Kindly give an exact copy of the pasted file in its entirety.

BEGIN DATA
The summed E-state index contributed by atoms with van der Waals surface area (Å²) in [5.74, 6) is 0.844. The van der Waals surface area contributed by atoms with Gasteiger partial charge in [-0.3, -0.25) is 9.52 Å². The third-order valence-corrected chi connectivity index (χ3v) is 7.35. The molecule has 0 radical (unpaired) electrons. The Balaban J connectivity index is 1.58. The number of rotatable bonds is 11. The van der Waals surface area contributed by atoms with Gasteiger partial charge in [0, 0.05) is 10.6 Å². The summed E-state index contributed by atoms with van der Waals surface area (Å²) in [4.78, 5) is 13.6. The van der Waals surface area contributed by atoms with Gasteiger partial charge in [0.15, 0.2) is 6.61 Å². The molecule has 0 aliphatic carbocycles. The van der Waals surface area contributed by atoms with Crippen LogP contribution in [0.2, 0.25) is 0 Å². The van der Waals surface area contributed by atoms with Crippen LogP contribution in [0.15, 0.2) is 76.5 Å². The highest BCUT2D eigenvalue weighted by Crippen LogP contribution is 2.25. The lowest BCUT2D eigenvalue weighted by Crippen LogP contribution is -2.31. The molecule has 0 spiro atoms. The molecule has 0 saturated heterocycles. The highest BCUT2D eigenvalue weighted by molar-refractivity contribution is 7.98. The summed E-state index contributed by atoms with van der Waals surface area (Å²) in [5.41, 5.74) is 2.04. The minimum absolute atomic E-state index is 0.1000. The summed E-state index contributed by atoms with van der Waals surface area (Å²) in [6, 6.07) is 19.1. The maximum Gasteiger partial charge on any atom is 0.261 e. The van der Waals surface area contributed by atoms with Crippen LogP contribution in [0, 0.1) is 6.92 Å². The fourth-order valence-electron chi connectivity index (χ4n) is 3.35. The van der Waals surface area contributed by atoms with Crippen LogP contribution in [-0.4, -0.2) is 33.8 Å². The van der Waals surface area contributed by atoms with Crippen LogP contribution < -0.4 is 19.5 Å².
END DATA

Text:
The summed E-state index contributed by atoms with van der Waals surface area (Å²) in [5.74, 6) is 0.844. The van der Waals surface area contributed by atoms with Gasteiger partial charge in [-0.3, -0.25) is 9.52 Å². The third-order valence-corrected chi connectivity index (χ3v) is 7.35. The molecule has 0 radical (unpaired) electrons. The Balaban J connectivity index is 1.58. The number of rotatable bonds is 11. The van der Waals surface area contributed by atoms with Gasteiger partial charge in [0, 0.05) is 10.6 Å². The summed E-state index contributed by atoms with van der Waals surface area (Å²) in [4.78, 5) is 13.6. The van der Waals surface area contributed by atoms with Gasteiger partial charge in [0.15, 0.2) is 6.61 Å². The molecule has 0 aliphatic carbocycles. The van der Waals surface area contributed by atoms with Crippen LogP contribution in [0.2, 0.25) is 0 Å². The van der Waals surface area contributed by atoms with Crippen LogP contribution in [0.15, 0.2) is 76.5 Å². The highest BCUT2D eigenvalue weighted by Crippen LogP contribution is 2.25. The lowest BCUT2D eigenvalue weighted by Crippen LogP contribution is -2.31. The molecule has 0 spiro atoms. The molecule has 0 saturated heterocycles. The highest BCUT2D eigenvalue weighted by molar-refractivity contribution is 7.98. The summed E-state index contributed by atoms with van der Waals surface area (Å²) in [5.41, 5.74) is 2.04. The minimum absolute atomic E-state index is 0.1000. The summed E-state index contributed by atoms with van der Waals surface area (Å²) in [6, 6.07) is 19.1. The maximum Gasteiger partial charge on any atom is 0.261 e. The van der Waals surface area contributed by atoms with Crippen LogP contribution in [0, 0.1) is 6.92 Å². The fourth-order valence-electron chi connectivity index (χ4n) is 3.35. The van der Waals surface area contributed by atoms with Crippen LogP contribution in [-0.4, -0.2) is 33.8 Å². The van der Waals surface area contributed by atoms with Crippen LogP contribution < -0.4 is 19.5 Å².